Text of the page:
SAN DIEGO -- After a year dealing with a nagging toe injury that would not allow him to practice during the regular season, San Diego Chargers receiver Eddie Royal is pleased to be back on the practice field on a regular basis.
"It's very important," Royal said. "I'm seeing that now. Just the little improvements I've made with my footwork, and other little things that I wasn't able to do last year -- the ins and outs of running routes based on different coverages -- it's been big for me so far."
Royal injured the toe against the Indianapolis Colts in Week 6 of the regular season. He usually did not practice during the week -- missing just one game in 2013 -- but still remained productive for the Chargers.
In 2013, Royal finished with 47 receptions for 631 yards -- his best season in San Diego. Royal totaled eight touchdowns last season, including six in the red zone, a place the Chargers struggled to consistently score.
Red zone offense has been a point of emphasis for the Chargers during the offseason. The Virginia Tech product also reduced his salary by $1 million during the offseason in order to help San Diego retain some key free agents like middle linebacker Donald Butler.
Royal, will earn $3.5 million in guaranteed total compensation for the upcoming season, and becomes a free agent next year. The 28-year-old receiver has built a good rapport with quarterback Philip Rivers, and has been an effective receiver in the slot for the Chargers.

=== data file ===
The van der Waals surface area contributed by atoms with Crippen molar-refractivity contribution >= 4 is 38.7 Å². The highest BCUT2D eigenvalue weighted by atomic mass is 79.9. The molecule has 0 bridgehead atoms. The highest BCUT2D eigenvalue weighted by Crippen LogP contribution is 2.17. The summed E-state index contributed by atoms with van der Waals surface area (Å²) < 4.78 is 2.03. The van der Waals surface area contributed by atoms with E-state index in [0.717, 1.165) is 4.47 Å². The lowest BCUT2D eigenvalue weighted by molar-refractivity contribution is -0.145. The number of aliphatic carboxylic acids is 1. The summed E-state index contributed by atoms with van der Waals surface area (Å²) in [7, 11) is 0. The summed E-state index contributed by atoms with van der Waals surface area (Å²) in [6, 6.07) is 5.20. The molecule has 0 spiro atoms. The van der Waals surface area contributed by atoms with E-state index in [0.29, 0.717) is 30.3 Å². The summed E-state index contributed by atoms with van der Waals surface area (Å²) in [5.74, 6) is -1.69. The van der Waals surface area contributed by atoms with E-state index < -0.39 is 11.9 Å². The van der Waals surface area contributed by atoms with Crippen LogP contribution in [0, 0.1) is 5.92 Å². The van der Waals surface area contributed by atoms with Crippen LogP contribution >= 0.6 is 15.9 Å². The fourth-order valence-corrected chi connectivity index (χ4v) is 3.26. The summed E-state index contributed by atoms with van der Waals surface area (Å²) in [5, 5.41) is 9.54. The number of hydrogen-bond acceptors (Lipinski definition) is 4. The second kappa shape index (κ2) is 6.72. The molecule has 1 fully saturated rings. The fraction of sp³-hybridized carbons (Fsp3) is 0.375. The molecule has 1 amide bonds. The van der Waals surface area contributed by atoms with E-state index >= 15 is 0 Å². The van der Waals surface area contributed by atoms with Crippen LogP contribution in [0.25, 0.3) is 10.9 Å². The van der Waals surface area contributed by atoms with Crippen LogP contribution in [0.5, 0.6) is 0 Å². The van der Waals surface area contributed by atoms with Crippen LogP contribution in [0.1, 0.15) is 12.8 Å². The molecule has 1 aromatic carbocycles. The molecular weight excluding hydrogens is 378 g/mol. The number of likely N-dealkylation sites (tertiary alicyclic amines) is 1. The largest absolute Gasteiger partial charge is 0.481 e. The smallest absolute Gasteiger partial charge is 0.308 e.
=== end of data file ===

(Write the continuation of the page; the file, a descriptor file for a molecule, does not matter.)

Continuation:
Royal said one of the focuses for his team this offseason is re-creating that family-type atmosphere that helped to lead the Chargers to the playoffs for the first time since 2009 last season.
"Right now is when you come together and develop your identity as a team," Royal said. "You always want to be that hard-working team -- a family. We're out here competing against one another and fighting. But it's really bringing us closer together as a group.
"At the end of the day you want to be called a family. And I think we're building that right now."
Royal hosted his first football camp in San Diego this offseason. Royal has conducted camps the last four years in his native Virginia, but wanted to offer something similar for kids here.
"The camp was great," he said. "I had a great time with all of the little kids. They were so excited to be out there, and just play the game. You really saw the innocence and the joy of just being out there, running around and playing football.
"I got about 20 to 30 hugs a day, just a little kid running up to you, hugging your legs and saying thank you for being out there."